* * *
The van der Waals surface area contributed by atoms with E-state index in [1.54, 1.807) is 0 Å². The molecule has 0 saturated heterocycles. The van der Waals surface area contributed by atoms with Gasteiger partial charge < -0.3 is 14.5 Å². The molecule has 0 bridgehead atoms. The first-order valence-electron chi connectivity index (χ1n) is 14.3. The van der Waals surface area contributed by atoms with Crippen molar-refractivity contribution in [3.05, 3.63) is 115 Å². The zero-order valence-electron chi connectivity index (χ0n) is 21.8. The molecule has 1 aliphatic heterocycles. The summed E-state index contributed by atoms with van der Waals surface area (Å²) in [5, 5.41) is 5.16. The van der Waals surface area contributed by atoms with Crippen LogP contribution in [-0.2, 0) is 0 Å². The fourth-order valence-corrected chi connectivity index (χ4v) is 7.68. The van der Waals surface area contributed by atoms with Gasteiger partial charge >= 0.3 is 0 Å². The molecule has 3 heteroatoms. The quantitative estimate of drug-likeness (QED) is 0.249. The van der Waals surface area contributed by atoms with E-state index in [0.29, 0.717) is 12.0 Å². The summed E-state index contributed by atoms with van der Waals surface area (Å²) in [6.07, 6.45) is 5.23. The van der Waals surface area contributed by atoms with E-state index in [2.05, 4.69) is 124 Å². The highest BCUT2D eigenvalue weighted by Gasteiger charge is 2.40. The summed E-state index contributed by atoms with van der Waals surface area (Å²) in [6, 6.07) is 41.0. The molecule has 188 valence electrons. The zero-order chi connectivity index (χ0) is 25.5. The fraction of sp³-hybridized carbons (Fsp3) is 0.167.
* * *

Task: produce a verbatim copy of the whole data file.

The van der Waals surface area contributed by atoms with E-state index in [1.54, 1.807) is 0 Å². The molecule has 0 saturated heterocycles. The van der Waals surface area contributed by atoms with Gasteiger partial charge < -0.3 is 14.5 Å². The molecule has 0 bridgehead atoms. The first-order valence-electron chi connectivity index (χ1n) is 14.3. The van der Waals surface area contributed by atoms with Crippen molar-refractivity contribution in [3.05, 3.63) is 115 Å². The zero-order valence-electron chi connectivity index (χ0n) is 21.8. The molecule has 1 aliphatic heterocycles. The summed E-state index contributed by atoms with van der Waals surface area (Å²) in [5, 5.41) is 5.16. The van der Waals surface area contributed by atoms with Crippen LogP contribution in [-0.2, 0) is 0 Å². The fourth-order valence-corrected chi connectivity index (χ4v) is 7.68. The van der Waals surface area contributed by atoms with Gasteiger partial charge >= 0.3 is 0 Å². The molecule has 3 heteroatoms. The quantitative estimate of drug-likeness (QED) is 0.249. The van der Waals surface area contributed by atoms with E-state index in [0.29, 0.717) is 12.0 Å². The summed E-state index contributed by atoms with van der Waals surface area (Å²) in [6.07, 6.45) is 5.23. The van der Waals surface area contributed by atoms with E-state index in [2.05, 4.69) is 124 Å². The highest BCUT2D eigenvalue weighted by Gasteiger charge is 2.40. The summed E-state index contributed by atoms with van der Waals surface area (Å²) in [6, 6.07) is 41.0. The molecule has 188 valence electrons. The zero-order chi connectivity index (χ0) is 25.5. The fraction of sp³-hybridized carbons (Fsp3) is 0.167.